THE ANSWER WITHIN

Freelancing is not for the faint of heart. At one point in our professional lives we’re all going to be tested. Perhaps we’ll hit a long dry spell. Perhaps we’ll receive some horrible feedback. Maybe we will start doubting ourselves, or we’ll feel professionally isolated and alone. 

Especially during those times, we have to rely on our WHY. If the answer to the question “Why do I do what I do?” isn’t convincing enough, it will be very tempting to give in and give up.

But if, on the other hand, our inner fire is burning with purpose, we’re poised to get back on track, and stumbling blocks can turn into stepping stones. Challenges become learning experiences and opportunities to grow and give.

I believe it is human to crave connection and look for meaning. Otherwise, why are we even here? Why do we even bother?

And should our lives be part of some divine design, I think a life well-lived may very well be measured by the number of meaningful connections we managed to make during our time on earth. Professionally and personally.

If that isn’t spiritual, I don’t know what is!

Paul Strikwerda ©nethervoice

PS Be Sweet. Please retweet!


Freelancing Isn’t Free

by Paul Strikwerda in Articles, Career, Freelancing, Journalism & Media, Money Matters, Social Media 11 Comments

Screen Shot 2015-11-18 at 4.02.09 PMIsolation.

It’s a common feeling among freelancers.

Voice-overs (like me) especially, may feel separated from the rest of the world because they often work in small, dark spaces, talking to… themselves.

It’s easy to feel lost and lonely without a professional support system, and without colleagues to have water cooler conversations with. 

But if you ever feel small and insignificant as a voice-over, you’re making a mistake.

You haven’t looked at the big picture yet.

The fact is: you are one of many independent professionals.

THE NEW NORMAL

These days, freelancers account for one-third of the U.S. workforce. That’s nearly 54 million Americans, and this number is expected to grow to 50 percent by 2020. 

Evolving technology and changing business needs have made it easier to take part in what some call the “Gig-Based Economy.” This economy is driven by people who don’t rely on a single employer to make a living. Many of them do not freelance out of economic necessity, but out of choice.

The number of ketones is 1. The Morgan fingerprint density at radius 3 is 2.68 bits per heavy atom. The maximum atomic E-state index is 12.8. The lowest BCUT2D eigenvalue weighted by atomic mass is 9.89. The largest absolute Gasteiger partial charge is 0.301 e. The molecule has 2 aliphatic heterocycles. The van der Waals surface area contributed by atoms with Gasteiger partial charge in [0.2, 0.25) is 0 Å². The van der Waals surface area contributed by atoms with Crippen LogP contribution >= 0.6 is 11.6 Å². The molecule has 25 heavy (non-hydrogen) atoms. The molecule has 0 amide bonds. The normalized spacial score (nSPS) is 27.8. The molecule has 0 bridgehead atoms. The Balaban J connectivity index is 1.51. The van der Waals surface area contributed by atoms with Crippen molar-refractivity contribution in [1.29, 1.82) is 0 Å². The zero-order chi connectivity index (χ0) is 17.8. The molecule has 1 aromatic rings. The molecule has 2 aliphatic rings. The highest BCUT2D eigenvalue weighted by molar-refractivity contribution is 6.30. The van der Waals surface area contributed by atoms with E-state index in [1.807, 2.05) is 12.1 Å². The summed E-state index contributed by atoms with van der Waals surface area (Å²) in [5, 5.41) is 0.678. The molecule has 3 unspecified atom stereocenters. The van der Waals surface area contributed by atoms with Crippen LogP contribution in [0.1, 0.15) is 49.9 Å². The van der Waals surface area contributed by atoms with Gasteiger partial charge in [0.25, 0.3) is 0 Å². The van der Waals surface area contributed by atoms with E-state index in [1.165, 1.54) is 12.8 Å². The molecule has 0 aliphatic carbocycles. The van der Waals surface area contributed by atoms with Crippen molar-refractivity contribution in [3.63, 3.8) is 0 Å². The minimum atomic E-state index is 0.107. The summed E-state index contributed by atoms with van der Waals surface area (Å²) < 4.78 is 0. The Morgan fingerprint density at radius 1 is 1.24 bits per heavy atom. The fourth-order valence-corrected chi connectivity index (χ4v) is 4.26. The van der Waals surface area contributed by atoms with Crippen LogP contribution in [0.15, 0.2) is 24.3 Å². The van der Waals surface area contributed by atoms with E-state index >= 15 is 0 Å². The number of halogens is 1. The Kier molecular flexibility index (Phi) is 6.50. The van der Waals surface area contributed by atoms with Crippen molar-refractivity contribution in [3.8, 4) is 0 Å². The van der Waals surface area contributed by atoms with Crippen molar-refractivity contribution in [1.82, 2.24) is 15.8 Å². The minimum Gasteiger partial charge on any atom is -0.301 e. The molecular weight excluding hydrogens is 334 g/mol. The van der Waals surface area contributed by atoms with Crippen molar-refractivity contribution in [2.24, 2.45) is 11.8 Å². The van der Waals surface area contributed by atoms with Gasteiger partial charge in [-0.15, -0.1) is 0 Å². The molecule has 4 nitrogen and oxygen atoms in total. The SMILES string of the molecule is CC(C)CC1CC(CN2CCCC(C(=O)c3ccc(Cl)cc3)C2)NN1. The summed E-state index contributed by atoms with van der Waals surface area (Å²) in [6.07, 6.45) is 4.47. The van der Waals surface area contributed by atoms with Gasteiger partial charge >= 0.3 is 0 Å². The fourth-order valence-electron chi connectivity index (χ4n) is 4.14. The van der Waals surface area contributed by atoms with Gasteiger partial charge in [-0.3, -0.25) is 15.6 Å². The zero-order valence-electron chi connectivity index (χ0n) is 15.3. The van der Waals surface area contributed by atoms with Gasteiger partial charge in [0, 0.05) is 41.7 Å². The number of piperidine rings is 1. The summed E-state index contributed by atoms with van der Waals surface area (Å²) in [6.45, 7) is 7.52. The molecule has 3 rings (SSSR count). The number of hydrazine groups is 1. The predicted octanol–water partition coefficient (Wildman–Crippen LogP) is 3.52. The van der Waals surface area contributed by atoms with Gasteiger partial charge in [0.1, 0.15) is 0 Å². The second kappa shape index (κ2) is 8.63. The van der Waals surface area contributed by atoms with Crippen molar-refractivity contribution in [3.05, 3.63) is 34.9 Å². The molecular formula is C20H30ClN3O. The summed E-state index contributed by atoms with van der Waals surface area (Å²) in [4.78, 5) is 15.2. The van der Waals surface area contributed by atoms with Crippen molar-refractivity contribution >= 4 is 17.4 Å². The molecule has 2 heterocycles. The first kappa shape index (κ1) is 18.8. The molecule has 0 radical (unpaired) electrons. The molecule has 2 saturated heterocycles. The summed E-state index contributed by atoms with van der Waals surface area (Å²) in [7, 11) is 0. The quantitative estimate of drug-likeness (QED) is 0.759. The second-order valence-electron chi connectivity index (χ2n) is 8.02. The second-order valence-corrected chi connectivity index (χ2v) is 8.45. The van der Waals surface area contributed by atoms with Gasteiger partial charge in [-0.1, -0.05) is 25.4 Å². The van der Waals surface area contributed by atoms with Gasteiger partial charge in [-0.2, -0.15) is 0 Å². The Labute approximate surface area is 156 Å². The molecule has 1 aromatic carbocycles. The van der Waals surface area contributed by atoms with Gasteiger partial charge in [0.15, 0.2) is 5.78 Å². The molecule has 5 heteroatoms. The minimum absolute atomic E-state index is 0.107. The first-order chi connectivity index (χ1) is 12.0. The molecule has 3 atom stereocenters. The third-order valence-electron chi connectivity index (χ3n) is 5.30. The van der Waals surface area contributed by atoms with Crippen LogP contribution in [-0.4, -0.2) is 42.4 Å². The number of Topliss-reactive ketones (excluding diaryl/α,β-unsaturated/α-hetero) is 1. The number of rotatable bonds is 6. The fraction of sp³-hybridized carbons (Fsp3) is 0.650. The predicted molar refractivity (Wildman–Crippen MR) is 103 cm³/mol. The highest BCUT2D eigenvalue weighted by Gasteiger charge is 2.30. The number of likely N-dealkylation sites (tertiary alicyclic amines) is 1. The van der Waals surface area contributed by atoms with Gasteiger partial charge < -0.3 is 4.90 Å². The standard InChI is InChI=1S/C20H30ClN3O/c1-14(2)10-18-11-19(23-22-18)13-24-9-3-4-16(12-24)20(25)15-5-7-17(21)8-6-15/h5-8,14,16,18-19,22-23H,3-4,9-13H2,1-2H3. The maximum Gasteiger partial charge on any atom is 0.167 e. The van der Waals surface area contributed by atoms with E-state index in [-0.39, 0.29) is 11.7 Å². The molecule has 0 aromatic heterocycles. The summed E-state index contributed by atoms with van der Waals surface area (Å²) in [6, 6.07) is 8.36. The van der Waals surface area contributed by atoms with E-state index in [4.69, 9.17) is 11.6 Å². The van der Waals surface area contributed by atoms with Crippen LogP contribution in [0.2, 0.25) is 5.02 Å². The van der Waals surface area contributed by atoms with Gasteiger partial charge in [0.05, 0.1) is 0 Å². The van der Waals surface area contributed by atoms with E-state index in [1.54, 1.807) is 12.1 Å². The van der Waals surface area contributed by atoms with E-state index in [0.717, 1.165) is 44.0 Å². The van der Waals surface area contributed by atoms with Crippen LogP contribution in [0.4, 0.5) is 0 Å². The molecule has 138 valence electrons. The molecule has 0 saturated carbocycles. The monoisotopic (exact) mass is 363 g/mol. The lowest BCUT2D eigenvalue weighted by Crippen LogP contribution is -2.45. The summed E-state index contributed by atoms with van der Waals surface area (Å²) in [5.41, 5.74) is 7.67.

We all know the advantages of freelancing: freedom, flexibility, variety, and the joy of being our own boss. But there are serious downsides to running your own business. Let’s name a few.

Freelancers are running all the risks that used to be carried by employers, but without a safety net. They have no benefits. There’s no paid sick leave, no company health care or retirement plan. Forget about job security. 

Try getting a personal loan or a mortgage without a steady job. Try putting money away for a rainy day if you don’t know how much will be coming in each month. Can you afford to go on vacation? What if one of your biggest clients needs you, and you’re not available? 

Then there’s this…

Many freelancers say they spend as much as fifty percent of their time looking for work, and thirty to forty percent doing the work. This means they’re systematically underemployed.

MANY DOGS AND FEW BONES

An increase in freelancers also means that more people with the same skill set are fighting for a limited number of jobs. Companies love it because they’ll be able to get a great deal. And if they can’t hire the right person at the right price locally, they might just find what they’re looking for in a country where wages are cheaper and people are more desperate. 

Your nearest competitor is only one mouse click away, and she might be living on the other side of the globe where a five dollars per hour pay will go a long way. 

Because freelancers aren’t organized, they are economically vulnerable and unprotected. Richard Greenwald of Brooklyn College is the author of the forthcoming book The Death of 9–5He told PBS’ Paul Solman:

“If you’re working a nine-to-five job, and you don’t get paid, you can go to the Department of Labor, file a complaint and there’s a process for that. If you’re an independent contractor, and you don’t get paid, you have to go to small claims court, because it’s usually a small amount of money, which means you have to take time off of work, you have to sue, you have to represent yourself. One of the big complaints from freelancers is that there are huge delays in getting paid, and there are many clients who just don’t pay them. Our system is not set up to provide any security for them.”

One organization that wants to change that, is the Brooklyn-based Freelancers Union. In fact, November 19th was their Day Of Action to end nonpayment. Before I get to that, let me tell you a bit about this organization.

A NEW UNION?

The name Freelance Union is kind of a misnomer, because it’s more of an association promoting the interests of independent workers than a trade union. Membership is free, and will make you eligible to receive discounts on services like Freshbooks, Squarespace, Geico and other companies.